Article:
I gazed—and gazed—but little thought

What wealth the show to me had brought
 

My interpretation (and this could be mine alone) is that he knew he had witnessed something of profound beauty, but was unable to fully appreciate it at the time. Perhaps there were other stressors and distractions competing for his thoughts. That revealing couplet is followed by the final verse:
 

For oft, when on my couch I lie
In vacant or in pensive mood,
They flash upon that inward eye
Which is the bliss of solitude;
And then my heart with pleasure fills,
And dances with the daffodils.

 

To me, this stanza—beautifully and eloquently—implies that those things recalled in tranquility are sometimes more pleasurable than was the event itself.

And so, Marion, I still remember our first get-together in the coffee shop, our exchange of ideas during our monthly meetings, the awards ceremony at the Old Orchard Inn, and so many other interactions that cemented our friendship and helped make Word Worth as great as it was. I can now recall those events in tranquility. And they give me great pleasure.

The Cool Colonnade

 by Susan C. Johnson

 

The Poplars are fell'd, farewell to the shade
And the whispering sound of the cool colonnade…


Photo by Wayne Johnson

The first two lines of William Cowper’s “The Poplar Field” play over and over in my mind when I think of Word Worth ending its 20-year tenure.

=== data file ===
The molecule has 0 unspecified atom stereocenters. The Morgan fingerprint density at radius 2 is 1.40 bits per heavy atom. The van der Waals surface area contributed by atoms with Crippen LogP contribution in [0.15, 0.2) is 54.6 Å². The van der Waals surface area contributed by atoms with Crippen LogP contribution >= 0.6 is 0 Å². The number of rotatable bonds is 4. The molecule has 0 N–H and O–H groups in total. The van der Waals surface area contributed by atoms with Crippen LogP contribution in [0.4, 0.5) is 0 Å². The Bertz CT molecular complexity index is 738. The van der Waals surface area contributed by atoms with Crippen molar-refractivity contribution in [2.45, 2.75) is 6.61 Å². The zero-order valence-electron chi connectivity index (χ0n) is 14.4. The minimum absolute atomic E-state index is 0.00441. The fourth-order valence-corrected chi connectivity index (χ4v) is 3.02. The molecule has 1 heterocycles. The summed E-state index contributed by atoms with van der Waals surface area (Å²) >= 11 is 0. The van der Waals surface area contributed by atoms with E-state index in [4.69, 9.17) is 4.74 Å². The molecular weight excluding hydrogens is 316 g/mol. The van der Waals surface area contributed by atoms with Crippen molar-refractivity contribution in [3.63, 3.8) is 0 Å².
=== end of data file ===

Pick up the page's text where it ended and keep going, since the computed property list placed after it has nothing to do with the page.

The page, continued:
For some, the poem is about death.

For me, it’s about the end of an unvarying civility - the loss of a privileged haven where reason and logic and thoughtful consideration always prevail.

If ever a person, and their intellect, could embody the welcome refuge of a cool colonnade, it is Marion Perry, the founder and editor of Word Worth.

I knew her first as Dr. Marion Perry, one of my mentors at the Oxford-style Empire State College.

All of the college’s classes were one-on-one, intimate arrangements where the professor had clear access to a student’s comprehension, or lack therof.

There was no hiding.

During one of our early sessions together, we discussed the poet Sylvia Plath.  I was firmly opposed to studying Plath’s work, considering it tainted by the author’s subsequent suicide.

My bias was emotional and rigid and righteous. 

It didn’t survive. 

It couldn’t survive.

Marion’s gentle, but persistent, application of logic unarmed its defenses, exposing it for its ignorance.  (Marion would probably be kinder – calling it naïveté, but ignorance it was.)

And that was her unfailing approach to all of our discussions, no matter the subject.

It was also her approach as the editor of Word Worth – one that made writing for her such a pleasure.  

Every piece that I submitted was far better for the changes encouraged by Marion.  Sometimes it was only a word here and there, or an awkward phrase, and other times it was entire passages.  Sometimes, it was only one of the finer points of punctuation.

However big or small the edit, every suggested change was an act of kindness on her part, made in order that the best possible result would reflect on the one whose name was on the byline.

She nurtured those of us who were her writers and artists in a way that none of us are likely to ever enjoy again.

There are so few places left in this world where a path winds through columns of aspens, existing only to provide beauty for visitors, and a leafy respite from the harshness of the world. 

Too soon there will be one less – though those of us who relished its refuge will remember it always.

Farewell Word Worth, and thank you….

 - See Arts page for Wayne Johnson Photo